European carbon prices have soared in 2021, reaching heights not seen since the continent’s emissions trading system (ETS) was established in 2005 and signaling what could be a longer-term trend across a region looking to further tighten climate regulations.

Carbon prices hit a record by crossing the 50 euros per metric ton mark in early May. They have continued to trade around 50 euros since in what’s proved to be a boon for natural gas demand, along with other market fundamentals that have combined to support prices for the fuel in Europe. 

The European Union’s (EU) carbon market has a direct impact on natural gas demand in member countries. Because natural gas has a lower emissions profile than coal, higher carbon prices incentivize the burning of gas for power, which increases demand for the fuel. Understanding how the carbon market works and how it influences natural gas consumption provides additional insight on the forces that help drive liquefied natural gas (LNG) import demand on the continent. 

The bloc’s ETS includes all EU countries, plus Iceland, Liechtenstein and Norway. The system limits emissions from roughly 10,000 installations in the power and manufacturing sectors. It also applies to airlines operating within member countries. The ETS was the world’s first international emissions trading system, and it remains the largest.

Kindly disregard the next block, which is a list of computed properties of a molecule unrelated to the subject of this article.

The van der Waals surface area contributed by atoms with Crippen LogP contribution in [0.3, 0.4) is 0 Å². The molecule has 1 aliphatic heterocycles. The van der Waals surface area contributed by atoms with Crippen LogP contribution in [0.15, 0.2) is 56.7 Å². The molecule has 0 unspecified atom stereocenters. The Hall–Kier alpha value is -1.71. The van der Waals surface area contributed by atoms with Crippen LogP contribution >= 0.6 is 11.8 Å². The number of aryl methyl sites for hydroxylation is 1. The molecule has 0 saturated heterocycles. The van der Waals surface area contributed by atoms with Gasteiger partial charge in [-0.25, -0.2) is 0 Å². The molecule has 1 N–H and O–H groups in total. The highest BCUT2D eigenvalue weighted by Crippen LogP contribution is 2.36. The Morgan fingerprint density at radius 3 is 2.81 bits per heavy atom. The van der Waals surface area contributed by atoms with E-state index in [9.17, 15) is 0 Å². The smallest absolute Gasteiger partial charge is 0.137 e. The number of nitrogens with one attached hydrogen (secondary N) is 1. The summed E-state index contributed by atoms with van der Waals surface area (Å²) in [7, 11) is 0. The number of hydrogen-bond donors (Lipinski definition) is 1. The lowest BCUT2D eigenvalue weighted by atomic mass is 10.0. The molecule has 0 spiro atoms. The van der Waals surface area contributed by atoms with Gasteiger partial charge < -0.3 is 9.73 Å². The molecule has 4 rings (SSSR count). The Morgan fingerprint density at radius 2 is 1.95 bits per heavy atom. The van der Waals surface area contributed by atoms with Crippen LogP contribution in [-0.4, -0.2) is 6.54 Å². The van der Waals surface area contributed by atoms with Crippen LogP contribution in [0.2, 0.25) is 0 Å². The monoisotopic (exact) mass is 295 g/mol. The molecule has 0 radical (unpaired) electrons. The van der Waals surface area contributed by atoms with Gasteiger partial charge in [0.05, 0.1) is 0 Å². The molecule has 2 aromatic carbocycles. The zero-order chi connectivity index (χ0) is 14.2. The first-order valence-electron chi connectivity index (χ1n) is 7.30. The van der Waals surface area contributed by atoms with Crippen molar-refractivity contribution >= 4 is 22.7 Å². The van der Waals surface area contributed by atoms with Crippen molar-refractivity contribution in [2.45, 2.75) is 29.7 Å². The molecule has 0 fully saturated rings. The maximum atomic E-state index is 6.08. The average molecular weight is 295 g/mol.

A cap is set on the amount of certain greenhouse gases that can be emitted by the covered installations. The cap is reduced over time so that total emissions fall, according to the EU.

Installations buy or receive emissions, which they can trade as necessary. A limit on the number of available allowances guarantees they have a value. Carbon pricing can be volatile as it is linked to supply and demand, which can be influenced by factors such as heating demand or economic activity at any given time. 

Each year, an installation must relinquish enough allowances to cover its emissions or pay steep fines. If emissions are cut, the installation can keep spare allowances to cover future needs or sell them to another installation that might be short.